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Moshi Moshi presents the long-awaited fifth studio album from indie-popsters Summer Camp. With multi-instrumentalist Jeremy Warmsley returning from his solo projects last year, Romantic Comedy is designed as a soundtrack to a film of the same name by his bandmate Elizabeth Sankey, and comes out on Valentine’s Day. 

Vinyl LP £17.99 MOSHILP99

White vinyl LP on Apricot Recordings.

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REVIEWS

Romantic Comedy by Summer Camp
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8/10 Fred MG 14 February 2020

Summer Camp, the duo of Elizabeth Sankey and Jeremy Warmsley, have always approached their craft in a very knowing way. Warmsley’s tones and Sankey’s swooning vocals are artfully calibrated, conjuring up semi-imagined nostalgia for lost eras, epochs and youth with vivid intensity. Throw in a penchant for teen-movie storytelling and you’ve got yourself music that is, in its own way, rather calculated. But here’s the thing - in their calculation they often push through to something extremely evocative, their careful constructions rich with a longing that gives tension to the poised instrumentals.

Perhaps appropriately for a soundtrack to a documentary about rom-coms (directed by none other than Sankey herself), ‘Romantic Comedy’ zooms out from the synth-pop style that has characterized much of Summer Camp’s other work. The album reaches back to the 60s more than many other Summer Camp LPs - ‘Love Of My Life’ has a great Motown stomp to it, for instance. Some of the tracks here are ornate and gilded in the Wainwright family mode, while others repurpose chansons, girl-groups and ye-ye - all of which, of course, are sonic archetypes of the rom-com universe. Knowing how much consideration Summer Camp put into their work, I’d expect that these new soundworlds have not been stumbled upon by accident - there might be something in the ‘Romantic Comedy’ thesis about the 60s as the golden-age of love, the time in which pop music crystallised the sound of falling.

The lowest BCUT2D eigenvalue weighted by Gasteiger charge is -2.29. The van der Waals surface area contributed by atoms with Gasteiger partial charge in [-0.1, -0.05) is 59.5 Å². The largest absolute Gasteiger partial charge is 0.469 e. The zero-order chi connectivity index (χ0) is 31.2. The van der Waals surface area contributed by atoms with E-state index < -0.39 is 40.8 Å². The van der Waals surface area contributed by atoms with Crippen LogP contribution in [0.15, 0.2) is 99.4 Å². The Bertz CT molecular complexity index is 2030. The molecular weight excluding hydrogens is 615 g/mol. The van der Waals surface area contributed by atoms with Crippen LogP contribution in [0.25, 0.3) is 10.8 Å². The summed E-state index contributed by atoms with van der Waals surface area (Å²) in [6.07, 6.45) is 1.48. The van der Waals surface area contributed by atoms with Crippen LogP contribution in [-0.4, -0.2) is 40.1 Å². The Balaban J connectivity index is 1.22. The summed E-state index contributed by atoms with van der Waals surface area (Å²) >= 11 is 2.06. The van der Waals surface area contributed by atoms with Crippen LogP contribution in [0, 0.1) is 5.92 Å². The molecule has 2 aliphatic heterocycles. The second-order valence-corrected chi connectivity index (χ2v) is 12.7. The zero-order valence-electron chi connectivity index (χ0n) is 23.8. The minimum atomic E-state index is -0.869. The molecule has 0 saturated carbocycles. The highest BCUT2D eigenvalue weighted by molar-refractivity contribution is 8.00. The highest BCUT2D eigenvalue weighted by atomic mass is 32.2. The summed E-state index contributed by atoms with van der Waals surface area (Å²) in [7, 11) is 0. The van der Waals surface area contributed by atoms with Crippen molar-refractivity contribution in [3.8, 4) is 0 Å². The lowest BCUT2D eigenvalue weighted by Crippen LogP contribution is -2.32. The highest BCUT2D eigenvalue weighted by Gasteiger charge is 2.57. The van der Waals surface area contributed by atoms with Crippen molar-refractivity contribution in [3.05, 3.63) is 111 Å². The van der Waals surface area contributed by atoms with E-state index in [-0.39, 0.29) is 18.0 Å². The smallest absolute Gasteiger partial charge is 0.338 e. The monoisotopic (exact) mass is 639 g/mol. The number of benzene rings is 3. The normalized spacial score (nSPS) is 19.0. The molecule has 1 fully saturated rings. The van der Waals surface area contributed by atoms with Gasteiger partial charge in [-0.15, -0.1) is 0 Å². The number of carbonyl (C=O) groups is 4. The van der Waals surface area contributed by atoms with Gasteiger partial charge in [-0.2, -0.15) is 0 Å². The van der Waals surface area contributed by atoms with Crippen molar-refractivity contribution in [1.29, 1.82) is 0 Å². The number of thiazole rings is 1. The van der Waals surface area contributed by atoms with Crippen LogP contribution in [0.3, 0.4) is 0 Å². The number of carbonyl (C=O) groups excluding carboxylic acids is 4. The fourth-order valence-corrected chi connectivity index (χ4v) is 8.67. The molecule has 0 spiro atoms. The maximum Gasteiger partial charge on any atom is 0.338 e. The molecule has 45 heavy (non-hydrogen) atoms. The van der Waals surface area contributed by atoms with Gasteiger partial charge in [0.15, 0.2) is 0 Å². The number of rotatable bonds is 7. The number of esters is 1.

As well as overflowing with melody and harmony, ‘Romantic Comedy’ also contains some of Summer camp’s most ambitious work yet - ‘The Ugly Truth’ swings through sections with the compositional panache of something from ‘The White Album’. A smattering of gorgeous vignettes give the album breathing space, with nuggets like ‘Impossible Perfection’ performing a similar function to incidental music in a film (as they may well do in the documentary ‘Romantic Comedy’ - I’ve not seen it yet).

It is very difficult to make music that is concertedly retro and still imbue it with character and grace. Summer Camp have always done that better than most, but on ‘Romantic Comedy’ they do it better than ever.




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